Editorial. The fight for what to eat a midst the pandemic

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As in other countries, the arrival of the Covid-19 pandemic in Cuba resulted in not only impacts on people’s health; it also exacerbated several of the already existing problems. In the case of Cuba, the health crisis added to the country’s pre-existing economic problems, while also triggering a crisis of severe shortages of food and basic necessities. This is not an unforeseen problem, between 2011 and 2016 state investment in agriculture corresponded to a fifth of what was invested in tourism, however it has been especially serious that the shortage has come in the midst of a pandemic that has put the health and income of the people on the island at risk.

In the midst of a pandemic and facing the shortage of food, those who are in charge of cultivating the land, the guajiros, are facing the challenge of producing food without the machinery necessary for its cultivation, and in many cases, even without the animals that could fulfill that function. If they manage to overcome this first obstacle, they must submit to the Cuban regime’s restrictions on the sale of the products they grow: reserving part of the production to sell it to Acopio, the state institution in charge, at prices that are lower than the market rate. If they ignore this mandate, the farmers risk being hit with administrative and criminal sanctions that include the
expropriation of their lands.

The outlook for consumers looking for essential items in stores is no better. As a measure to mitigate the crisis, the Díaz-Canel government has allowed some stores to start selling goods using the “Freely Convertible Currency” or MCL. To have access to these products the consumer had to pay with foreign currencies. However, this measure is far from being a solution, since neither the stores that take Cuban Pesos nor the stores using MCL have been able to provide enough to satisfy the demand for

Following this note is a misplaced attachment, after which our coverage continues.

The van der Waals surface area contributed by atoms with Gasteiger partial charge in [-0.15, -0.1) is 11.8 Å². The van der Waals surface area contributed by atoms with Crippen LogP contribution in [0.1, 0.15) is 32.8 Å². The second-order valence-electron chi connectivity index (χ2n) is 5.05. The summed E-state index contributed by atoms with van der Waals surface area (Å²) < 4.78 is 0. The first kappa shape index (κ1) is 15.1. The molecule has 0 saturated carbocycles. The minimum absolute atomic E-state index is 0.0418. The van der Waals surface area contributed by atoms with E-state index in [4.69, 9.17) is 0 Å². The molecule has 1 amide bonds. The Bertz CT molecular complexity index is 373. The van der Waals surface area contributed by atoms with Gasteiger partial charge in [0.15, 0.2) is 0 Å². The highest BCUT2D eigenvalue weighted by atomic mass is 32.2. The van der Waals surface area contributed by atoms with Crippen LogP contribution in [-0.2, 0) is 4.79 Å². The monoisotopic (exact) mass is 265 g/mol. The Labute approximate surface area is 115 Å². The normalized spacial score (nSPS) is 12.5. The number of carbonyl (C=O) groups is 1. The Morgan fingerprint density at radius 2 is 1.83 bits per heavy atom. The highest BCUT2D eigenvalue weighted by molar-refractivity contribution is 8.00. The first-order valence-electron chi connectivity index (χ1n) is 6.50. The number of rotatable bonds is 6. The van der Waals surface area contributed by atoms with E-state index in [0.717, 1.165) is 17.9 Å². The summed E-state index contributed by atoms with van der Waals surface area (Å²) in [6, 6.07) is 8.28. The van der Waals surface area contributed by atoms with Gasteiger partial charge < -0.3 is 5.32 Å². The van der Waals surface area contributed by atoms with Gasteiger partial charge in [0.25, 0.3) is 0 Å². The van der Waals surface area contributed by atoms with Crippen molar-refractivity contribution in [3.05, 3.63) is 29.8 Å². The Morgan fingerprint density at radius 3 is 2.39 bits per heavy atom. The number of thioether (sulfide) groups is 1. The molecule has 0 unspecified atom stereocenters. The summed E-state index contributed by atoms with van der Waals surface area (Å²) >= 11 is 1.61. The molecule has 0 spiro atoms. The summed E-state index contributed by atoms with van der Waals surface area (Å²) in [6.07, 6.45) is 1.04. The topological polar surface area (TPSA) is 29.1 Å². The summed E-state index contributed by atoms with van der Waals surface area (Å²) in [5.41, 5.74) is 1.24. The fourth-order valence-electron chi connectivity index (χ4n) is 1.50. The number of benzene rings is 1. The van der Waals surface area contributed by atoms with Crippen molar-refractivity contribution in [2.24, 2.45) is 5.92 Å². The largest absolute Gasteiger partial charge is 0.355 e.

basic products. Furthermore, this has created deep inequalities between the minority who have the privilege of accessing remittances from abroad and those that do not, since only the former have access to the MCL shops.

In the face of the crisis, Cuban men and women have had to use their creativity to try to replace the missing products. In the absence of toothpaste, they have resorted to baking soda and soap in order to maintain minimal hygiene conditions. Faced with the shortage of chicken, they have been forced to pay the surcharge from resellers or to buy pork, the only meat available in stores, for twice its usual price.

Added to all of the above are the difficulties derived from state repression that the regime has not suspended even in the midst of the current health and food crisis. The long lines to enter the stores have police surveillance and individuals, the coleros (people who hold places in line for others), who have not hesitated to use force in the face of conflicts that arise between those who are waiting. In addition, Cubans are subject to the surveillance of the authorities, who do not hesitate to accuse any person who exceeds the permitted quantity of regulated products in their possession as a “hoarder.”

In this issue of Rewriting Cuba, Cuban men and women tell us about the difficulties they have had to face in order to produce and obtain food and other basic necessities on the island during the pandemic and while also circumventing the repressive measures of the Cuban regime.

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